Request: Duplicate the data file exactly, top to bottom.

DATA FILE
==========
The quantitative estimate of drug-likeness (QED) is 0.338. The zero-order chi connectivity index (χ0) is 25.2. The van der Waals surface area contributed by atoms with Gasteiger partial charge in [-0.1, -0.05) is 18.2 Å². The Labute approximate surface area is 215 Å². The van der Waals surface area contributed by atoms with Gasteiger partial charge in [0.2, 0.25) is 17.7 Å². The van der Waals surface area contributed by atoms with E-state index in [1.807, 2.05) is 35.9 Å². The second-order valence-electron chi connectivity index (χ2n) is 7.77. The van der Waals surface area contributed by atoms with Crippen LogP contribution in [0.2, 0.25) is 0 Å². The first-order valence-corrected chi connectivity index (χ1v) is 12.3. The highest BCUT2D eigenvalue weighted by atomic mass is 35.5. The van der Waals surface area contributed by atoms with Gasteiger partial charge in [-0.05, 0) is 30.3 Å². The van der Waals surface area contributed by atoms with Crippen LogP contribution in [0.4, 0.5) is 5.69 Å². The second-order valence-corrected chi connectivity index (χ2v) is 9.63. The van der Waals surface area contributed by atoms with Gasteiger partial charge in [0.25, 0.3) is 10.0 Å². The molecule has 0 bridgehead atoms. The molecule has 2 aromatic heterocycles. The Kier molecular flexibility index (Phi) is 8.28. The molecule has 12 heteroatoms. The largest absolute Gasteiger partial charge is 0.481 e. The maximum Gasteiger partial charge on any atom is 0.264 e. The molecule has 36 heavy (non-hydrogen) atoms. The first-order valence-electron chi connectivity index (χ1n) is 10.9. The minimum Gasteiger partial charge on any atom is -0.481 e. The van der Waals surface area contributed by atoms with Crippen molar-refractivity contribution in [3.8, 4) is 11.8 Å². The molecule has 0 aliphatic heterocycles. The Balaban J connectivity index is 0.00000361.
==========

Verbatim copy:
The quantitative estimate of drug-likeness (QED) is 0.338. The zero-order chi connectivity index (χ0) is 25.2. The van der Waals surface area contributed by atoms with Gasteiger partial charge in [-0.1, -0.05) is 18.2 Å². The Labute approximate surface area is 215 Å². The van der Waals surface area contributed by atoms with Gasteiger partial charge in [0.2, 0.25) is 17.7 Å². The van der Waals surface area contributed by atoms with E-state index in [1.807, 2.05) is 35.9 Å². The second-order valence-electron chi connectivity index (χ2n) is 7.77. The van der Waals surface area contributed by atoms with Crippen LogP contribution in [0.2, 0.25) is 0 Å². The first-order valence-corrected chi connectivity index (χ1v) is 12.3. The highest BCUT2D eigenvalue weighted by atomic mass is 35.5. The van der Waals surface area contributed by atoms with Gasteiger partial charge in [-0.05, 0) is 30.3 Å². The van der Waals surface area contributed by atoms with Crippen LogP contribution in [0.4, 0.5) is 5.69 Å². The second-order valence-corrected chi connectivity index (χ2v) is 9.63. The van der Waals surface area contributed by atoms with Gasteiger partial charge in [0.25, 0.3) is 10.0 Å². The molecule has 0 bridgehead atoms. The molecule has 2 aromatic heterocycles. The Kier molecular flexibility index (Phi) is 8.28. The molecule has 12 heteroatoms. The largest absolute Gasteiger partial charge is 0.481 e. The maximum Gasteiger partial charge on any atom is 0.264 e. The molecule has 36 heavy (non-hydrogen) atoms. The first-order valence-electron chi connectivity index (χ1n) is 10.9. The minimum Gasteiger partial charge on any atom is -0.481 e. The van der Waals surface area contributed by atoms with Crippen molar-refractivity contribution in [3.8, 4) is 11.8 Å². The molecule has 0 aliphatic heterocycles. The Balaban J connectivity index is 0.00000361.